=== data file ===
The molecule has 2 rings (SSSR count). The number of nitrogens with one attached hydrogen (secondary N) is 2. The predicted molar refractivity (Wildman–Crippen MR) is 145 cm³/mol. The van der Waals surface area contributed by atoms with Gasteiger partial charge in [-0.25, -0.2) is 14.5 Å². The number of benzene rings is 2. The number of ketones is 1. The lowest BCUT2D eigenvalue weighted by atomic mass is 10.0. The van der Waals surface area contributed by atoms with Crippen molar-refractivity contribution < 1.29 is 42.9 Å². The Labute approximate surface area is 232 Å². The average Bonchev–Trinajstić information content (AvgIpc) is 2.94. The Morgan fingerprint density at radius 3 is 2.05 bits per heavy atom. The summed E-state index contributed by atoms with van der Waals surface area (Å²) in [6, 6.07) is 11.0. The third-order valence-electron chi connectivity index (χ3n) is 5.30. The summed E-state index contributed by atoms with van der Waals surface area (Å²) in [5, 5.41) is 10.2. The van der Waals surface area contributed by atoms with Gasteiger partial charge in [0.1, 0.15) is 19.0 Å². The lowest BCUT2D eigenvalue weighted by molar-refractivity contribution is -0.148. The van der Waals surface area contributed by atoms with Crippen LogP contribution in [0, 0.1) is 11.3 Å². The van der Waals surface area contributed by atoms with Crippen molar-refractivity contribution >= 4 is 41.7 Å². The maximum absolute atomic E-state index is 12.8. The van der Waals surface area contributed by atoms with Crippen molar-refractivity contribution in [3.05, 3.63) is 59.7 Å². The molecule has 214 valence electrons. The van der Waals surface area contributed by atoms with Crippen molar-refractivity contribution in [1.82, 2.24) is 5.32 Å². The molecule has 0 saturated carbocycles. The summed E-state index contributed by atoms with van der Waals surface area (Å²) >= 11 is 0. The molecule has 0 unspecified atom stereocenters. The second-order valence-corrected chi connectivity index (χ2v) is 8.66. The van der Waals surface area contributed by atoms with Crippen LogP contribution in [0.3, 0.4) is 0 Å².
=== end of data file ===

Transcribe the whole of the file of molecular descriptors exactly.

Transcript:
The molecule has 2 rings (SSSR count). The number of nitrogens with one attached hydrogen (secondary N) is 2. The predicted molar refractivity (Wildman–Crippen MR) is 145 cm³/mol. The van der Waals surface area contributed by atoms with Gasteiger partial charge in [-0.25, -0.2) is 14.5 Å². The number of benzene rings is 2. The number of ketones is 1. The lowest BCUT2D eigenvalue weighted by atomic mass is 10.0. The van der Waals surface area contributed by atoms with Crippen molar-refractivity contribution < 1.29 is 42.9 Å². The Labute approximate surface area is 232 Å². The average Bonchev–Trinajstić information content (AvgIpc) is 2.94. The Morgan fingerprint density at radius 3 is 2.05 bits per heavy atom. The summed E-state index contributed by atoms with van der Waals surface area (Å²) in [6, 6.07) is 11.0. The third-order valence-electron chi connectivity index (χ3n) is 5.30. The summed E-state index contributed by atoms with van der Waals surface area (Å²) in [5, 5.41) is 10.2. The van der Waals surface area contributed by atoms with Gasteiger partial charge in [0.1, 0.15) is 19.0 Å². The lowest BCUT2D eigenvalue weighted by molar-refractivity contribution is -0.148. The van der Waals surface area contributed by atoms with Crippen LogP contribution in [0, 0.1) is 11.3 Å². The van der Waals surface area contributed by atoms with Crippen molar-refractivity contribution >= 4 is 41.7 Å². The maximum absolute atomic E-state index is 12.8. The van der Waals surface area contributed by atoms with Crippen molar-refractivity contribution in [3.05, 3.63) is 59.7 Å². The molecule has 214 valence electrons. The van der Waals surface area contributed by atoms with Crippen molar-refractivity contribution in [1.82, 2.24) is 5.32 Å². The molecule has 0 saturated carbocycles. The summed E-state index contributed by atoms with van der Waals surface area (Å²) >= 11 is 0. The molecule has 0 unspecified atom stereocenters. The second-order valence-corrected chi connectivity index (χ2v) is 8.66. The van der Waals surface area contributed by atoms with Crippen LogP contribution in [0.3, 0.4) is 0 Å².